Weaning is an important time in a child’s development and both the timing and types of foods offered to infants can have significant health implications. Good weaning practices ensure appropriate nutrition for infants and contribute to a varied diet. Weaning can also be an emotive and challenging time for parents/care-givers, because there are various sources of information available, and advice is often conflicting.
Guidelines for parents in both Northern Ireland and the Republic of Ireland provide advice to wean between 4 and 6 months of age. However the practice of early weaning and inappropriate food choice for infants is of concern on the island of Ireland. The deleterious short- and long-term health implications of early weaning are well documented, including increased weight gain, risk of allergy, eczema and enteritis. Conversely weaning infants later than recommended may negatively affect feeding behaviour and lead to nutrient deficiencies and failure to thrive. While timing is a key issue, the type, variety and sensory properties of foods offered to, and tasted by children are also important, as are the strategies that parents rely upon to promote food intake.
Key determinants of early weaning include lower socio-economic status, lower maternal education, younger maternal age, absent/short duration of breastfeeding, maternal smoking and lack of advice/information from health professionals. Early introduction of complementary foods is also a potential determinant of the early introduction of cows’ milk, suggesting the co-occurrence of risky feeding behaviours. Health professionals have a role in the provision of evidence-based, best-practice advice on weaning, yet data from the both the UK and Republic of Ireland indicates varying levels of knowledge and consistency among health professionals of weaning recommendations and advice practices.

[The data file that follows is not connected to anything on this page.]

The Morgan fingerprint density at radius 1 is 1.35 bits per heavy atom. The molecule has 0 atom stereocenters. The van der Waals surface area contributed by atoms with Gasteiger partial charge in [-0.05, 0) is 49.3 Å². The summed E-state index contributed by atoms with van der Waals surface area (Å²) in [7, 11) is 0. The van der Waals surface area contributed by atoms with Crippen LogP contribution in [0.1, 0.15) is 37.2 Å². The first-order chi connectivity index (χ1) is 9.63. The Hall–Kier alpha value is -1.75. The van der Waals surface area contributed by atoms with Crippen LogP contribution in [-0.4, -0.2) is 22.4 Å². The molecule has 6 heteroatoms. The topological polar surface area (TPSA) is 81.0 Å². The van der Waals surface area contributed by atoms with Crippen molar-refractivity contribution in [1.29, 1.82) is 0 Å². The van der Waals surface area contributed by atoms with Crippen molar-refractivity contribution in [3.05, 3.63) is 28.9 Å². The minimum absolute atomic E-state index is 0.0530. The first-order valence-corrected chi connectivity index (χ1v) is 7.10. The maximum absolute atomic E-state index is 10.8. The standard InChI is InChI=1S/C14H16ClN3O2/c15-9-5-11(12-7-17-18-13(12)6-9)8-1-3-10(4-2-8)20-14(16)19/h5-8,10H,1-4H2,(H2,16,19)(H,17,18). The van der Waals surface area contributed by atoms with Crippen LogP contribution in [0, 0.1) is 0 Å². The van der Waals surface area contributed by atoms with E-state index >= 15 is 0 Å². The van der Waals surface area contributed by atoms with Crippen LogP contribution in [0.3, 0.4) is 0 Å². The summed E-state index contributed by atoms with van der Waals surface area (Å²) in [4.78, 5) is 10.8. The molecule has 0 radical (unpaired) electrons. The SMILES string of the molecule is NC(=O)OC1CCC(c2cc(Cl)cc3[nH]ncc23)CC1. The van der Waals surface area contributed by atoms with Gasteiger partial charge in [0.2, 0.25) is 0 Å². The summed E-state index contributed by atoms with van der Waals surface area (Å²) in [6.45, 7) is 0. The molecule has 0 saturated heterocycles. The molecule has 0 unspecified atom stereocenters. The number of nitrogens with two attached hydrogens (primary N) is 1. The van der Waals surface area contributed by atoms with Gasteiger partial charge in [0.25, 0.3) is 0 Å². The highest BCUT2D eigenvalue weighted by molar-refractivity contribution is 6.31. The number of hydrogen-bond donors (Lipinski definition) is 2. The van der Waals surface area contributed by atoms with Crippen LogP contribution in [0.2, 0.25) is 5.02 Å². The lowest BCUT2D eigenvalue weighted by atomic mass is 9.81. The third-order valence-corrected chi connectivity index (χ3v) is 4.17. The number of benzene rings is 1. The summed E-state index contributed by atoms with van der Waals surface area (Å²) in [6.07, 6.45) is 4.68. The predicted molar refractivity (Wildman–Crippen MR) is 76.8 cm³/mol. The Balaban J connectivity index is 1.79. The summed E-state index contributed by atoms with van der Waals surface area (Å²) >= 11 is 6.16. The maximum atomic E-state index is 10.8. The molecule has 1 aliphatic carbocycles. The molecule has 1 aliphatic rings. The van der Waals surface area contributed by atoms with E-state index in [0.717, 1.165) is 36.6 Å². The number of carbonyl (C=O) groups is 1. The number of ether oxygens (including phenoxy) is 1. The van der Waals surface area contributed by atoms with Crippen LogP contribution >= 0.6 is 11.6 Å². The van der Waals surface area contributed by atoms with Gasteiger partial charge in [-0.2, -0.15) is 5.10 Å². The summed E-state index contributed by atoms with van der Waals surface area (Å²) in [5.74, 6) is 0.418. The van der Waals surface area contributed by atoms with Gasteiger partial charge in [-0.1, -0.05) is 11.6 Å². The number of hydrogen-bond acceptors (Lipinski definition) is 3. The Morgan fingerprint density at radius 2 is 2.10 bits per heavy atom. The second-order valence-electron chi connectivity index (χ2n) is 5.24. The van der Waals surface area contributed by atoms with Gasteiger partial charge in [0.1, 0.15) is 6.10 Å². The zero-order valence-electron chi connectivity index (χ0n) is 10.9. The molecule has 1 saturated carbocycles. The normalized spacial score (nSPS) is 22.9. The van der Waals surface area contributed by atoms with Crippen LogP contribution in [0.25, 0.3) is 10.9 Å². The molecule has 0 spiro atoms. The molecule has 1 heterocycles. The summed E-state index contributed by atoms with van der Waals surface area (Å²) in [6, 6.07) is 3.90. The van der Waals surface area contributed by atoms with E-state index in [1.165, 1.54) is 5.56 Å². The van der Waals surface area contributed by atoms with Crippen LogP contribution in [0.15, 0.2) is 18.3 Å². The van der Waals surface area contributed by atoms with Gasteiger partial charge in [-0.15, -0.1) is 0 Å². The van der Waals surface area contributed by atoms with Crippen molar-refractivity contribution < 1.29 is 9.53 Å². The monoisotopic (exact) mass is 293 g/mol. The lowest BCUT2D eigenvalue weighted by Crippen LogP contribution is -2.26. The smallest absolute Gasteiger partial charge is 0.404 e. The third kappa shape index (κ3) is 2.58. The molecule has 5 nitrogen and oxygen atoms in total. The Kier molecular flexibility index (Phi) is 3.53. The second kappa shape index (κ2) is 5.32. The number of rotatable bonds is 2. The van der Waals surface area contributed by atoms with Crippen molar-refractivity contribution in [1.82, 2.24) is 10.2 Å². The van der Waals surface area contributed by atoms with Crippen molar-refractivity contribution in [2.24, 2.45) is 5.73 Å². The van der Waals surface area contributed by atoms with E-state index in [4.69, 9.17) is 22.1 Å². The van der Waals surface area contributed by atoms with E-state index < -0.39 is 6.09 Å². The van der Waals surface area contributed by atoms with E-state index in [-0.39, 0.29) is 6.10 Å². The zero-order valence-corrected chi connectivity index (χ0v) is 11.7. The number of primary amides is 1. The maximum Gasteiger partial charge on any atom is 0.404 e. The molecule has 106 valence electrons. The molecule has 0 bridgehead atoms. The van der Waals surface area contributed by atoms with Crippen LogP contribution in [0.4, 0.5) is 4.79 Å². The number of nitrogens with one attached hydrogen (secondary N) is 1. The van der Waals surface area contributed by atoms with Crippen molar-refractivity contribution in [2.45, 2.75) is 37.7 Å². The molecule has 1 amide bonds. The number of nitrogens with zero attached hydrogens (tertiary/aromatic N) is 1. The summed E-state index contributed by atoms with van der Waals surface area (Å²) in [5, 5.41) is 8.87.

This study was launched in March 2016 to explore the knowledge, attitudes and practices of Irish and Northern Irish parents who are weaning, or preparing to wean their babies. Specifically the study will explore parents’ use and attitudes regarding the recommendations and guidance they receive about introducing solid food to their infants. In addressing inequalities in infant feeding outcomes, this study will focus on disadvantaged groups and their experiences of the barriers and facilitators to following weaning guidelines.
Data collection will commence in Autumn 2016.
Aims and objectives:
- To investigate parents knowledge, attitudes and practices in relation to weaning their child(ren) between 4 and 12 months of age;
- To gain insight into the key barriers and facilitators that parents face when/if following weaning guidelines with their own child(ren);
- To investigate the key sources of information and guidance that parents are using that are viewed as both practical and helpful;
- To collaborate with parents on the mechanisms through which support can be provided for families weaning their infants;
- To make recommendations on guidelines which offer support for parents around weaning.
Principal Investigator: Dr Colette Kelly (NUI Galway)
Researcher: Ms Louise Tully (NUI Galway)
Collaborators: Prof Patricia Kearney (UCC), Dr Janas Harrington (UCC), Prof Jayne Woodside (Queen’s University Belfast), Dr Molly Byrne (NUI Galway), Dr Caroline Heary (NUI Galway), Prof Catherine Hayes (TCD), Dr Seamus Morrissey (Galway City Partnership)
Funder: Safefood, the Food Safety Promotion Board